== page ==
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Graphic courtesy Steve Cartwright

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The Customer

By Sean Robertson

 

“Cigar smokers never quit,” she said.

“They just cut back.”

She curled her finger around

the lit cigar and rested

her hand on her knee.

 

She raised the Churchill to her lips,

and puffed gingerly yet produced great clouds.

Tendrils rolled out of her mouth

and were pushed away when she said,

“I feel masculine with this big thing.”

“I was always the lady.”

 

As she rolled the cigar in her fingers,

she puffed more to keep her burn.

“Sometimes I miss her,” she said.

“She was always smoking cigars.”

“Everyday, when she got home from work,

she’d sit in her fancy wicker with legs wide.”

She smiled and locked eyes with me for a moment.

 

She laughed and her eyes barely welled.

“She was always such a man; even tried

to shave her face in hopes it would grow

her a glorious beard to hide behind.”

 

As she set her last third in the tray nearest me,

she batted her eyes, smiled and whispered

“I never told anyone I was gay.”

Her eyes swollen with unbroken tears,

she turned to leave my shop and stopped by the door.

With her hand on the handle she stared at the floor below

and said softly to me, “You’re alright mister.”

“Thanks for listening,” she said, and was gone.

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Sean Robertson is a BS student at Emporia State University, working on a minor in Creative Writing. He lives in Emporia, Kansas.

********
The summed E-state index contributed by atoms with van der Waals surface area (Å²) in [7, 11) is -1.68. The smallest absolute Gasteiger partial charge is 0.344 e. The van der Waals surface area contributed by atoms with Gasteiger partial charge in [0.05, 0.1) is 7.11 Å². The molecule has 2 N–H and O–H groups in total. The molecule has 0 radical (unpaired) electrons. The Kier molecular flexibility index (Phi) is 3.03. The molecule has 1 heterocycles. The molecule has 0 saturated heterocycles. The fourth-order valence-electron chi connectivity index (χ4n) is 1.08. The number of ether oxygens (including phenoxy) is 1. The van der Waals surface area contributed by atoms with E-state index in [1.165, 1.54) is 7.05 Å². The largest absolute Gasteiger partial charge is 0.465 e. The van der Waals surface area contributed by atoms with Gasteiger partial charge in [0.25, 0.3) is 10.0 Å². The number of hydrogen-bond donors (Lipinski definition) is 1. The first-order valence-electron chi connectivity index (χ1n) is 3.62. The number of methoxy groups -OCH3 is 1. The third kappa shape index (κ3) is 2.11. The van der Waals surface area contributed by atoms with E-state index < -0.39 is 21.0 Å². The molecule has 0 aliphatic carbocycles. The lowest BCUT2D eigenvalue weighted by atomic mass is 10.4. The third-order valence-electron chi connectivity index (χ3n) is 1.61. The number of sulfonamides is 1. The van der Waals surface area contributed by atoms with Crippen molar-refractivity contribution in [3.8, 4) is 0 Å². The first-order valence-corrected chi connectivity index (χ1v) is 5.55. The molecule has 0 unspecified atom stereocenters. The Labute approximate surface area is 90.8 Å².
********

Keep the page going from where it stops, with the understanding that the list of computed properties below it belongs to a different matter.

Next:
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Kristoff Maduro

Cigar Review by J. Conrad Guest

 

Christmas 2008 ─ the gift that keeps giving for twelve full months: a scotch calendar that each month features a different bottle of scotch from around the world. It pays, often in strange ways, to be editor of The Smoking Poet, as this was a unique gift from my managing editor. So it became a New Year’s resolution to try a bottle from each month – not that I intend to drink the bottle in its entirety before the month is out, but hey, as my dad was fond of telling me, “You only live once, and I don’t think you’re going to make it.”

While in Grand Rapids over the holidays I grabbed a bottle of Jura (June’s offering). On this Saturday morning – the first in March – while shopping in what just became my favorite liquor store, Good Time Party Store in Northville where I met Jim, the proprietor who let me take home for a few days his copy of Michael Jacksons’s (no, not that Michael Jackson) Malt Whisky Companion, I picked up a bottle of Aberlour – January’s scotch (okay, so I’m two months behind). I opted not for the sixteen-year-old the calendar featured but, for a dollar more than the sixteen-year-old, the a’bunadh, a non chill-filtered single speyside malt from batch number 23, bottled straight from the cask at 60.2% alcohol. Speyside is a reference to Strathspey, the area around the River Spey in Moray, Badenoch and Strathspey, in northeastern Scotland.

Hey, you say, I thought this was supposed to be a cigar review. Patience: all good things come to those who wait.

From Good Time, I made my way to Trader Tom’s, what has become one of my favorite local tobacconists, to pick up a Kristoff maduro, which has quickly become one of my favorite cigars. While waiting for the diminutive owner of the establishment to ring up the cigar, she caught me eyeing a candle and quickly offered it to me at half price. No, she wasn’t flirting with me; I could tell from the amount of dust on it that she wanted to move it out of her store, so I gave her a nod to add it to my purchase.

I made it home before noon, but like a kid on Christmas morning, I couldn’t wait to pour a sampling of the a’bunadh to go along with the Kristoff (hey, my deadline is this weekend!). So I heated a snifter and poured two shots of this very caramel-colored liquid, gave it a swirl and admired its legs before taking a sip, holding it a moment in my mouth before swallowing. I sighed deeply as I felt it warm my stomach.